A Corruption of Blood
A Raven and Fisher Mystery: Book 3
Edinburgh, 1850. This city will bleed you dry.
Dr Will Raven is a man seldom shocked by human remains, but even he is disturbed by the contents of a package washed up at the Port of Leith. Stranger still, a man Raven has long detested is pleading for his help to escape the hangman.
Back in the townhouse of Dr James Simpson, Sarah Fisher has set her sights on learning to practise medicine. Almost everyone seems intent on dissuading her from this ambition, but when word reaches her that a woman has recently obtained a medical degree despite her gender, Sarah decides to seek her out.
Raven’s efforts to prove his former adversary’s innocence are failing and he desperately needs Sarah’s help. Putting their feelings for one another aside, their investigations take them to both extremes of Edinburgh’s social divide, where they discover that wealth and status cannot alter a fate written in the blood.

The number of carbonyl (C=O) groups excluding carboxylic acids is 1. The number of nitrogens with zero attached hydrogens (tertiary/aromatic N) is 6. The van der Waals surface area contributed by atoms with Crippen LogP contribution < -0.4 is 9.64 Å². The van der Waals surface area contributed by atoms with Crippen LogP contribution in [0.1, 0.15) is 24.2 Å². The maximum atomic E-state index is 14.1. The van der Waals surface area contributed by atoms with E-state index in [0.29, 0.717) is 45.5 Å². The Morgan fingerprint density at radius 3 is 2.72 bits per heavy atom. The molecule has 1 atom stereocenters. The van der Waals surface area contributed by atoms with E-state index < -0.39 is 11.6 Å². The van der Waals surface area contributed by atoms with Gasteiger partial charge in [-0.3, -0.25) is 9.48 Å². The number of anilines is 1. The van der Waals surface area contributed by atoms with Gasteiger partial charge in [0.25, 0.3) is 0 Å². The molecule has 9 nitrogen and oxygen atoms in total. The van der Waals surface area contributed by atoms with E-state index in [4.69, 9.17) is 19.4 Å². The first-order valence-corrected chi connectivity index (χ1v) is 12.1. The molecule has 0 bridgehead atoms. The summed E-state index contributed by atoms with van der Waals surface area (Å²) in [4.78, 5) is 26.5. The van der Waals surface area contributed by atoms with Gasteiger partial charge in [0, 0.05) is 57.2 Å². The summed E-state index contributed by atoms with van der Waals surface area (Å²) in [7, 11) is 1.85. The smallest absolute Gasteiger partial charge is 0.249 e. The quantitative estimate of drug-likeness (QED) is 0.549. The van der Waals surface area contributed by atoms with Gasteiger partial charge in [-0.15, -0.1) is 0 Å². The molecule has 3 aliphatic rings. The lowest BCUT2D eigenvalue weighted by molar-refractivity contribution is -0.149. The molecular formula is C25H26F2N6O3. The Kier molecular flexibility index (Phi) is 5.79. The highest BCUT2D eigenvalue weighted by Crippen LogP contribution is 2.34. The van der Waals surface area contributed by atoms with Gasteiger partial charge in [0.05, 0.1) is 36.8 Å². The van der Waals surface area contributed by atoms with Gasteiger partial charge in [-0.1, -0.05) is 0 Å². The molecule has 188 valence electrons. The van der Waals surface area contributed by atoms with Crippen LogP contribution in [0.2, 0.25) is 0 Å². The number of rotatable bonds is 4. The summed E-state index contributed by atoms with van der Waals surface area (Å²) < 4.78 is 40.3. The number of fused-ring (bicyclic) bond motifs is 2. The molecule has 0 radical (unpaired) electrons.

Praise for the series: Parry's Victorian Edinburgh comes vividly alive - and it's a world of pain -- VAL McDERMID Brilliantly conceived, fiendishly plotted and immaculately realised, these thrillers pull off the most difficult double-whammy of all: beneath blood and butchery so real they almost stain the pages lie both heart and soul . . . Wherever Parry takes them, I'll follow -- MICK HERRON A rip-roaring tale of murder amid the medical experiments of 19th-century Edinburgh. The book brings both city and period to colourful life and is a joy to read -- IAN RANKIN * * Guardian * * Menacing, witty and ingeniously plotted, Ambrose Parry's debut draws you into the dark heart of nineteenth-century Edinburgh and won't let you go until the final page -- S.J. PARRIS Gleeful, romping . . . The fog and stench of Edinburgh's Old Town definitely jump off the page . . . The central relationship between loveable rogue Raven and proto-feminist Fisher is the beating heart of The Art of Dying. Both characters are drawn with real empathy and nuance, and their complicated feelings for each other drive the book as much as the smart storylines. A great piece of storytelling * * Big Issue * * An astonishing debut. The dark and dangerous past is brought thrillingly to life. I can't wait to read more of Raven and Sarah -- MARK BILLINGHAM Utterly compelling, this tale of Old Edinburgh is so full of characters and startling incident that I never wanted it to end -- DENISE MINA A thoroughly entertaining tale of murder and misadventure in 1840s Edinburgh * * Sunday Times * * Full of twists and turns - a great read * * Evening Times * * A dynamic new arrival . . . Ambrose Parry's The Way of All Flesh is set in an 1840s Edinburgh where new science and old beliefs rub shoulders. Its twisty gothic plot is based on grisly real events -- NICCI FRENCH * * Observer * *
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